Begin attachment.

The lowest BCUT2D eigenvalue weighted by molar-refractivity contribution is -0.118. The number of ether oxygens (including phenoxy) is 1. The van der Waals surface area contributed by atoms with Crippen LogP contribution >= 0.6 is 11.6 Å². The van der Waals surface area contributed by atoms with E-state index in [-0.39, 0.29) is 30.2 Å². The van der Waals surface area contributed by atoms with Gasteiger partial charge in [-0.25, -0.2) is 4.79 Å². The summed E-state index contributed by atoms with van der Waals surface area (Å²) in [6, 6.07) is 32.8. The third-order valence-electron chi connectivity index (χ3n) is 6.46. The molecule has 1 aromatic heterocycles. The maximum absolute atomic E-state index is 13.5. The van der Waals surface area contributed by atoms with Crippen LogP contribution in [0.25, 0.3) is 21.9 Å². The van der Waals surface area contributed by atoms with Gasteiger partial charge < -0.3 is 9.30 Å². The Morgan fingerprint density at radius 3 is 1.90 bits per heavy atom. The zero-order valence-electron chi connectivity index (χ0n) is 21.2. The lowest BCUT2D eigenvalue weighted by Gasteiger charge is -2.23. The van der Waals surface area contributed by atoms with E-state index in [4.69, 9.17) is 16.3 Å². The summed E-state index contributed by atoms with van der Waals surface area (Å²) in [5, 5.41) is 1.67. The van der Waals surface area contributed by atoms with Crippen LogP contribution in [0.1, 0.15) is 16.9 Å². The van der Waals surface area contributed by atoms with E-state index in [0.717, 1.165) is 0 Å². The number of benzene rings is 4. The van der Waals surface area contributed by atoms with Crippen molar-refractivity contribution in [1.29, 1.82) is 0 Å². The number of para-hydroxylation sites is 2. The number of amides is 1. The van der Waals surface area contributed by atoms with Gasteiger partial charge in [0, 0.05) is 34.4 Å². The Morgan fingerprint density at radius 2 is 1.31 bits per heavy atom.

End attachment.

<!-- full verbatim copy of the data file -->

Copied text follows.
The lowest BCUT2D eigenvalue weighted by molar-refractivity contribution is -0.118. The number of ether oxygens (including phenoxy) is 1. The van der Waals surface area contributed by atoms with Crippen LogP contribution >= 0.6 is 11.6 Å². The van der Waals surface area contributed by atoms with E-state index in [-0.39, 0.29) is 30.2 Å². The van der Waals surface area contributed by atoms with Gasteiger partial charge in [-0.25, -0.2) is 4.79 Å². The summed E-state index contributed by atoms with van der Waals surface area (Å²) in [6, 6.07) is 32.8. The third-order valence-electron chi connectivity index (χ3n) is 6.46. The molecule has 1 aromatic heterocycles. The maximum absolute atomic E-state index is 13.5. The van der Waals surface area contributed by atoms with Crippen LogP contribution in [0.25, 0.3) is 21.9 Å². The van der Waals surface area contributed by atoms with Gasteiger partial charge < -0.3 is 9.30 Å². The Morgan fingerprint density at radius 3 is 1.90 bits per heavy atom. The zero-order valence-electron chi connectivity index (χ0n) is 21.2. The lowest BCUT2D eigenvalue weighted by Gasteiger charge is -2.23. The van der Waals surface area contributed by atoms with E-state index in [4.69, 9.17) is 16.3 Å². The summed E-state index contributed by atoms with van der Waals surface area (Å²) in [5, 5.41) is 1.67. The van der Waals surface area contributed by atoms with Crippen LogP contribution in [0.1, 0.15) is 16.9 Å². The van der Waals surface area contributed by atoms with E-state index in [0.717, 1.165) is 0 Å². The number of benzene rings is 4. The van der Waals surface area contributed by atoms with Crippen molar-refractivity contribution in [1.29, 1.82) is 0 Å². The number of para-hydroxylation sites is 2. The number of amides is 1. The van der Waals surface area contributed by atoms with Gasteiger partial charge in [0, 0.05) is 34.4 Å². The Morgan fingerprint density at radius 2 is 1.31 bits per heavy atom.